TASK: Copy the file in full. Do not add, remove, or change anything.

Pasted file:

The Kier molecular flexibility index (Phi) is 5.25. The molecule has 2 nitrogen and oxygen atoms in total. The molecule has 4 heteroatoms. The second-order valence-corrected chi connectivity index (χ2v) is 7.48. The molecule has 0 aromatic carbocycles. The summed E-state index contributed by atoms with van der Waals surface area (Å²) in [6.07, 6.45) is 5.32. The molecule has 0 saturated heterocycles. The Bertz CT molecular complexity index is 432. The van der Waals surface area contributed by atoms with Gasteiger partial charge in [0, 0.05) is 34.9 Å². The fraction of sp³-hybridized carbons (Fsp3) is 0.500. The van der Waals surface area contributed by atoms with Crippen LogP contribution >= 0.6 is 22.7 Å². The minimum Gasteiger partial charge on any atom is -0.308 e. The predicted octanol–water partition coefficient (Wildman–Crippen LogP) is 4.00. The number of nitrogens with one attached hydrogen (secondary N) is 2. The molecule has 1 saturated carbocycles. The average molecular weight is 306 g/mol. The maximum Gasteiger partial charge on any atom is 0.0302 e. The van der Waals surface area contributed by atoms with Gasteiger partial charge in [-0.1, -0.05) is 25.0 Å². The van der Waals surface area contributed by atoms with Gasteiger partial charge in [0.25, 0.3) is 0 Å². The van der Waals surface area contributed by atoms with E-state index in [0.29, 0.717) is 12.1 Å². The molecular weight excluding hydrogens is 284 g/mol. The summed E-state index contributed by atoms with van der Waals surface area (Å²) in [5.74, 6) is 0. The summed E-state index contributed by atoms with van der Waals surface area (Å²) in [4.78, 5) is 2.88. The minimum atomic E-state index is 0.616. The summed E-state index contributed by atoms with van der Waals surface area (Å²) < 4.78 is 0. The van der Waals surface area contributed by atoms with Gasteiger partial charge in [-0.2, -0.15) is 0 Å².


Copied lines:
The Kier molecular flexibility index (Phi) is 5.25. The molecule has 2 nitrogen and oxygen atoms in total. The molecule has 4 heteroatoms. The second-order valence-corrected chi connectivity index (χ2v) is 7.48. The molecule has 0 aromatic carbocycles. The summed E-state index contributed by atoms with van der Waals surface area (Å²) in [6.07, 6.45) is 5.32. The molecule has 0 saturated heterocycles. The Bertz CT molecular complexity index is 432. The van der Waals surface area contributed by atoms with Gasteiger partial charge in [0, 0.05) is 34.9 Å². The fraction of sp³-hybridized carbons (Fsp3) is 0.500. The van der Waals surface area contributed by atoms with Crippen LogP contribution >= 0.6 is 22.7 Å². The minimum Gasteiger partial charge on any atom is -0.308 e. The predicted octanol–water partition coefficient (Wildman–Crippen LogP) is 4.00. The number of nitrogens with one attached hydrogen (secondary N) is 2. The molecule has 1 saturated carbocycles. The average molecular weight is 306 g/mol. The maximum Gasteiger partial charge on any atom is 0.0302 e. The van der Waals surface area contributed by atoms with Gasteiger partial charge in [-0.1, -0.05) is 25.0 Å². The van der Waals surface area contributed by atoms with Gasteiger partial charge in [0.25, 0.3) is 0 Å². The van der Waals surface area contributed by atoms with E-state index in [0.29, 0.717) is 12.1 Å². The molecular weight excluding hydrogens is 284 g/mol. The summed E-state index contributed by atoms with van der Waals surface area (Å²) in [5.74, 6) is 0. The summed E-state index contributed by atoms with van der Waals surface area (Å²) in [4.78, 5) is 2.88. The minimum atomic E-state index is 0.616. The summed E-state index contributed by atoms with van der Waals surface area (Å²) < 4.78 is 0. The van der Waals surface area contributed by atoms with Gasteiger partial charge in [-0.2, -0.15) is 0 Å².